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CHAPTER 17 (FIN MAN); CHAPTER 2 (MAN) PROCESS COST SYSTEMS CLASS DISCUSSION QUESTIONS 1. a. A job order cost system is best suited for a custom jewelry manufacturer be- cause most of the production consists of job orders, and costs can be reasonably identified with each job. b. A process cost system would be best suited for a paper manufacturer be- cause the processes are continuous and the products are homogeneous. c. A job order cost system is best suited for an automobile repair shop because costs can be reasonably identified with each job. d. A job order cost system would be used by a building contractor to accumulate the costs for each individual building be- cause the costs can be identified with each job without great difficulty. e. An assembly-type industry using mass production methods, such as TV as- sembly, would use the process cost sys- tem because the products are some- what standard and lose their identities as individual items. In such industries, it is neither practical nor necessary to identify output by jobs. 2. Since all goods produced in a process cost system are identical units, it is not neces- sary to classify production costs into job or- ders. 3. In a process cost system, the direct labor and factory overhead applied are debited to the work in process accounts of the individu- al production departments in which they oc- cur. The reason is that all products pro- duced by the department are similar. Thus, there is no need to charge these costs to in- dividual jobs. For the process manufacturer, the direct materials and the conversion costs are charged to the department and di- vided by the completed production of the de- partment to determine a cost per unit. 4. Transferred-out materials are materials that are completed in one department and trans- ferred to another department or to finished goods. 5. (1) Determine the units to be costed. (2) Calculate the equivalent units of produc- tion. (3) Determine the cost per equivalent unit. (4) Allocate costs to completed and partially completed units. 6. Equivalent units is the term used to repres- ent the total number of units that would have been completed within a processing depart- ment as a result of the productive efforts during a period had there been no work in process at the beginning or end of the peri- od. Equivalent units may be said to measure the productive activity for a given period. 7. The cost per equivalent unit is frequently de- termined separately for direct materials and conversion costs because these two costs are frequently incurred at different rates in the production process. For example, mater- ials may be incurred at the beginning of the process and conversion costs incurred evenly throughout the process. 8.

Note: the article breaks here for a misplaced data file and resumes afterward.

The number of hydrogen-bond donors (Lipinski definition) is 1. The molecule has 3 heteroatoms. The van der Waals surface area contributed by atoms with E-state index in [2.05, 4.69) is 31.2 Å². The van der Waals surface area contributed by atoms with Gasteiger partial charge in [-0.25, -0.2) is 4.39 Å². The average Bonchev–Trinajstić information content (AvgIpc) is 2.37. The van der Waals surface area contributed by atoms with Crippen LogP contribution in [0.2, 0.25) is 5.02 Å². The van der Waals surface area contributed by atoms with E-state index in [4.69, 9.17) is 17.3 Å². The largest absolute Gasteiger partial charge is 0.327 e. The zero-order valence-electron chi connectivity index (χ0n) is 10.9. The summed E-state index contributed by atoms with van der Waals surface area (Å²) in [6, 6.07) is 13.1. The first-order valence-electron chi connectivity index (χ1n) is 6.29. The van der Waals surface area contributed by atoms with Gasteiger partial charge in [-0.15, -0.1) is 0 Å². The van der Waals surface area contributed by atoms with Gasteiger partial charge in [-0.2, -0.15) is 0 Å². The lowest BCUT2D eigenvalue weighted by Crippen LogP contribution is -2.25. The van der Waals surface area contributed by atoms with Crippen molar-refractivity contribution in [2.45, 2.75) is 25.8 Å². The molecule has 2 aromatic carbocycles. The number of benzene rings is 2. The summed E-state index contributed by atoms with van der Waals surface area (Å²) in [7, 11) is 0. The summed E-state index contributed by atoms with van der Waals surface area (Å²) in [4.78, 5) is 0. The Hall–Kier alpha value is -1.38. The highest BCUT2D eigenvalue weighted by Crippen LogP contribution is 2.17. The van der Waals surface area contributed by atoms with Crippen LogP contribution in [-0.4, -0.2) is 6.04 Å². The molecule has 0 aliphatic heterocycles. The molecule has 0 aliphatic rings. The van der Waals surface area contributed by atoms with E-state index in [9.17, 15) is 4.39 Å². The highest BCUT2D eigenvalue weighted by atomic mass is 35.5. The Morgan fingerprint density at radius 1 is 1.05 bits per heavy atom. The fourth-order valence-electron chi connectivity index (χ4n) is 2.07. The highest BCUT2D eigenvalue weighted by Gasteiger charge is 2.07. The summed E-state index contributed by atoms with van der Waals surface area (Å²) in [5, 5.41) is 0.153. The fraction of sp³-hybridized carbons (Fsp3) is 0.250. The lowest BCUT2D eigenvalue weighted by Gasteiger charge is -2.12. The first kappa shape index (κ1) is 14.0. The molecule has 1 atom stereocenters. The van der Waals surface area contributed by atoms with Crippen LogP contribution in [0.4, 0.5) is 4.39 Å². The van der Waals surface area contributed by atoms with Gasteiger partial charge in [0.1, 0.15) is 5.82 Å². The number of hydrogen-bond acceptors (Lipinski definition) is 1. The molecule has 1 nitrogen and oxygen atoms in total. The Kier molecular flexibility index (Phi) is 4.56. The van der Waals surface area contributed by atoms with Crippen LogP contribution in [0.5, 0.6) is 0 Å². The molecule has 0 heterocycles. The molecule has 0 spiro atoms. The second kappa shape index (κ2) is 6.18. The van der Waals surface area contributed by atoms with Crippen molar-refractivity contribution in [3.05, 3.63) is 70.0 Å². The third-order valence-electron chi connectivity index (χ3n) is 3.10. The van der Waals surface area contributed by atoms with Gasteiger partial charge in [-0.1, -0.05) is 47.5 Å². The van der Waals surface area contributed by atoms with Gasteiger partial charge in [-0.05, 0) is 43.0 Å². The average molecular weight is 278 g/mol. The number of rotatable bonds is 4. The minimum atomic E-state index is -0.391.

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This note was uploaded on 05/03/2008 for the course ACCT 1B taught by Professor Llorente during the Spring '08 term at CSU Fullerton.

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